Tod R. Massa writes:
I keep a copy of _The Book of Guys_ in my office for those days when things get to be to much.
Listening to your show since 1991 has been a real education for me and my eldest son. Your show has really helped me to understand my Norwegian father-in-law, Norwegian neighbors, Norwegian doctor, and my Norwegian/ Lutheran boss.
The show on jokes was about the funniest thing I had ever heard.I still use those jokes, carefully rationed out at need.
Some of what I find to be most amusing about your show is the conflict between good and not so good. The recent rebroadcast with Guy Noir helping a weatherman from Minnesota who lives in Florida while both bemoan the honesty of a Lutheran woman was hilarious. In many ways your stories are like those of Isaac Asimov's - no real bad guys, just a few not-so-good guys.
I really enjoy the efforts you make at localizing the show when you are on the road. Shows from St. Louis, New Orleans, and Alaska echo in my mind frequently.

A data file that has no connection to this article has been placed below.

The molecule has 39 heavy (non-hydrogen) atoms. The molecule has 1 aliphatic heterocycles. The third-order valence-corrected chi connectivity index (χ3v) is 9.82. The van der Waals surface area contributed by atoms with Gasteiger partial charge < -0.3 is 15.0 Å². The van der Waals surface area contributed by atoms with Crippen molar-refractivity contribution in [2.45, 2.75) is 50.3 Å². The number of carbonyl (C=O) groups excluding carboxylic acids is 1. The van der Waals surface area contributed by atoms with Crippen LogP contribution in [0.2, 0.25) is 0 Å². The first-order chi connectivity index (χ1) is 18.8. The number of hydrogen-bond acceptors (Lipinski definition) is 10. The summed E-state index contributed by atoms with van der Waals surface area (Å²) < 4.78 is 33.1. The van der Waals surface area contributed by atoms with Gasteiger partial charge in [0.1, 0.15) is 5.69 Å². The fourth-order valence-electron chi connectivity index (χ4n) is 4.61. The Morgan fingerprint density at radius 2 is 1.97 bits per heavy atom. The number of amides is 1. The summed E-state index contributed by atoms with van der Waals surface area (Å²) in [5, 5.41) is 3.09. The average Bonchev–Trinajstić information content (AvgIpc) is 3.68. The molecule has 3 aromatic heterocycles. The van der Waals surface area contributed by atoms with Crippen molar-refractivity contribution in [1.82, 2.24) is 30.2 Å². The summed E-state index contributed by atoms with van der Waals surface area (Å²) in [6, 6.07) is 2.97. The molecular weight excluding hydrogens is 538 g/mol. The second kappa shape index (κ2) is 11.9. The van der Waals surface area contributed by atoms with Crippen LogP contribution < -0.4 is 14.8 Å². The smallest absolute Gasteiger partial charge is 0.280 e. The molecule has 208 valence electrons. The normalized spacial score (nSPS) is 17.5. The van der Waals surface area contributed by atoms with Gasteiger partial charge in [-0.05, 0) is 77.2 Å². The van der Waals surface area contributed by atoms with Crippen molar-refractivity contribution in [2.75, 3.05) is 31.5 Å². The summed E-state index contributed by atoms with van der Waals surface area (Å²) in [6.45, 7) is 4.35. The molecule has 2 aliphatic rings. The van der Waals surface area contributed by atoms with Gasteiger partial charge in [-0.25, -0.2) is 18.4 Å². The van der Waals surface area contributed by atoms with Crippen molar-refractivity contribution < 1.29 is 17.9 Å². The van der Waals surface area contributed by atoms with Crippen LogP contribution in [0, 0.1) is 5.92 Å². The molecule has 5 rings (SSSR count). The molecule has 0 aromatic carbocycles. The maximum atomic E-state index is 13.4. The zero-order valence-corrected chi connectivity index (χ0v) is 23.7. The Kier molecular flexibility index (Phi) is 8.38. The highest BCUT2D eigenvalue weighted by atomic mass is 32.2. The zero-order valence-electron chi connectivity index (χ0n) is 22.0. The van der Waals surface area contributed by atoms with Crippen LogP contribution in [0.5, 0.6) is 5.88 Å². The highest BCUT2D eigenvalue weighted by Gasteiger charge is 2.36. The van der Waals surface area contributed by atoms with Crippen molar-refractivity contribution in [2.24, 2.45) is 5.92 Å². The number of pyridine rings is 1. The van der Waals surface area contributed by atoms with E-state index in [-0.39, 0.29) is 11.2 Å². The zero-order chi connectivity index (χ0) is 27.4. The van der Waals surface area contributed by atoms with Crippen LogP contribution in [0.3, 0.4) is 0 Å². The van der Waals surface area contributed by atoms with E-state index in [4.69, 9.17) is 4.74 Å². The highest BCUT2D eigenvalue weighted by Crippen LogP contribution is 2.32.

The Young Lutheran's Guide to Dilbert
Anyhow, thanks for your show. I live for it on the weekends and will even go in to the office to work just so I can listen in peace.
Tod R. Massa
Why do you hang out with all these Norwegians? These are taciturn, stubborn, troublesome people who aren't all that charming to be around. Can you name a great Norwegian comedian real quick? No, you can't. You need to meet more Finns, Tod. Now THERE's a bunch of folks. GK
Put "seminar" in the subject line of your email.
Reference the name of this writer in the body of your email.
Stay on topic! Be brief!
Lovingly selected from the earliest archives of A Prairie Home Companion, this heirloom collection represents the music from earliest years of the now legendary show: 1974–1976. With songs and tunes from jazz pianist Butch Thompson, mandolin maestro Peter Ostroushko, Dakota Dave Hull and the first house band, The Powdermilk Biscuit Band (Adam Granger, Bob Douglas and Mary DuShane).